The James Beard Awards’ Chef’s Night Out

I have a secret to reveal: this year, I was a judge for the James Beard Awards.

Whoah, I just heard your collective gasp through the computer screen. Believe me, I gasped myself when they asked me. It’s a pretty gasp-worthy fact, considering that the James Beard Awards are like the Oscars of the food world. At first, I was shocked, then I was terrified, then I was deeply honored and flattered. Unfortunately, I can’t tell you what category I judged (that’s a major stipulation) but I can tell you about my reward: two tickets to the big blow-out “Chef’s Night Out” party at SD-26.

We had something of a whirlwind weekend, this past weekend, with our good friends Mark & Diana getting married. (Remember when they got engaged?) On Thursday there was the bachelor/bachelorette parties, on Friday there was the rehearsal dinner, and on Saturday the big affair at which Craig officiated the ceremony. He did an incredible job (I just re-read his ceremony–which, incidentally, he wouldn’t let me, or anyone, read before the affair–and it was really inspired) so by Sunday, Craig had absolutely no energy to join me for the Beard Award party. Plus, these affairs don’t really do much for him as he usually has to listen to my ooh-ing and ahh-ing over chefs and food writers he doesn’t really know or care about. So I invited my good friend from the French Culinary Institute with the best name ever, Leland Scruby, to be my date.

We arrived at 9:30 and after finding ourselves something to drink (Champagne for Leland, white wine for me) we climbed a flight of stairs and peaked down at the room:


As you can see, it was quite a crowded scene. Leland rattled off chef names I didn’t know and then I pointed out the ones I did know: Alfred Portale, Gavin Kaysen, Eli from Top Chef, Brian Voltaggio from Top Chef, Daniel Boulud, and so on.

We nibbled on the SD-26 food as we gawked at the stars: a spiral pasta on the upper platform was pretty tasty, dressed in a simple tomato sauce, and Leland really enjoyed the prosciutto at the sliced meat table. The best bite for me, though, was this extraordinary Neapolitan pizza they passed around, prepared by a pizza chef they flew in from Naples just for this occasion. This may be crazy to say, but it was one of the better pizzas I think I’ve ever had. Or maybe that’s just the white wine talking.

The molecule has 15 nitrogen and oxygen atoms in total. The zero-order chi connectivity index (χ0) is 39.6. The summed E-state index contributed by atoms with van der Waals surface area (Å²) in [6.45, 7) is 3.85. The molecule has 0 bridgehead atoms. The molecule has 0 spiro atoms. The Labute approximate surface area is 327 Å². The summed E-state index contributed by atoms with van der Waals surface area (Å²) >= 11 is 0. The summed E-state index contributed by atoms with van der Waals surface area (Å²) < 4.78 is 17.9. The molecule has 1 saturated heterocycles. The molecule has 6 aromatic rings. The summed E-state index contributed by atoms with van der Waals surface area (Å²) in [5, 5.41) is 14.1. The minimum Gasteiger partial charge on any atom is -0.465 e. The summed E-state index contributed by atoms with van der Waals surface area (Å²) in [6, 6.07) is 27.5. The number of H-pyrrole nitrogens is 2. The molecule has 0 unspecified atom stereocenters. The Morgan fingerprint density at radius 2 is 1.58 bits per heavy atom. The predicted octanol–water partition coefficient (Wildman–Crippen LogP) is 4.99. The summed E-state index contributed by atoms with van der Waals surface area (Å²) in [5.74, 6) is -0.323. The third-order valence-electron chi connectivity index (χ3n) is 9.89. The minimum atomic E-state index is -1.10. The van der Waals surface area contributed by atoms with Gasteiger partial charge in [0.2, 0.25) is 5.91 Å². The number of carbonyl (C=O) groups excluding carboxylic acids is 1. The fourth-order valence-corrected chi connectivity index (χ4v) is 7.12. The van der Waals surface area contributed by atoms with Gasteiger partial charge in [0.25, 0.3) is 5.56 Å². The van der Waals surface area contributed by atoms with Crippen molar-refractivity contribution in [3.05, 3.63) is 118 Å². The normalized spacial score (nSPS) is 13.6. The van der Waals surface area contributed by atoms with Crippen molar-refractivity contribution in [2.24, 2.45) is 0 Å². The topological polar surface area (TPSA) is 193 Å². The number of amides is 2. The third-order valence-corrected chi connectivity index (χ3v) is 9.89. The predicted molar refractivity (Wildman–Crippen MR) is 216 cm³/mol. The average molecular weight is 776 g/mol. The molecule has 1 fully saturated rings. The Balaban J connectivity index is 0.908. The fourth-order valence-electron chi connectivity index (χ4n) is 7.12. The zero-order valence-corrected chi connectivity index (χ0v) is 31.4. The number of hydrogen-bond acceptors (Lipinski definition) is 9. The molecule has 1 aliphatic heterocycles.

We moseyed up to the front room, where everyone was coming in, and look who we ran into—our blogger friend Pim:


That’s Pim in an action shot: she joined me and Leland at the bar as we waited for more drinks. They never came so Pim being Pim, she grabbed an individual bottle of champagne, twisted off the top and plopped in a straw. It was an inspired moment.

After that, we ran into another blogger friend–a real mentor to me, and one of the first food writers I ever read or admired: Michael Ruhlman. It says a lot about him that even though we only spent a few minutes talking, it felt like we’d had a profound conversation. Plus, he introduced me to one of his fans as a “really good writer.” I was plotzing.

What else to report? Oh, that pig picture at the top was from a “secret room” that a Bon Appetit staffer toured us down to. Really, it was an open kitchen, but you kind of had to know about it. And that pig was mighty tasty.

All in all, it was a thrill to be in a room with so many distinguished figures from the food world (eventually, Thomas Keller made an entrance as everyone genuflected). To think that I was in their company (and that I was a judge!) because of my food blog is a rather inspiring thought, hopefully, for those of you with food blogs of your own. All it takes is a laptop and a dream.

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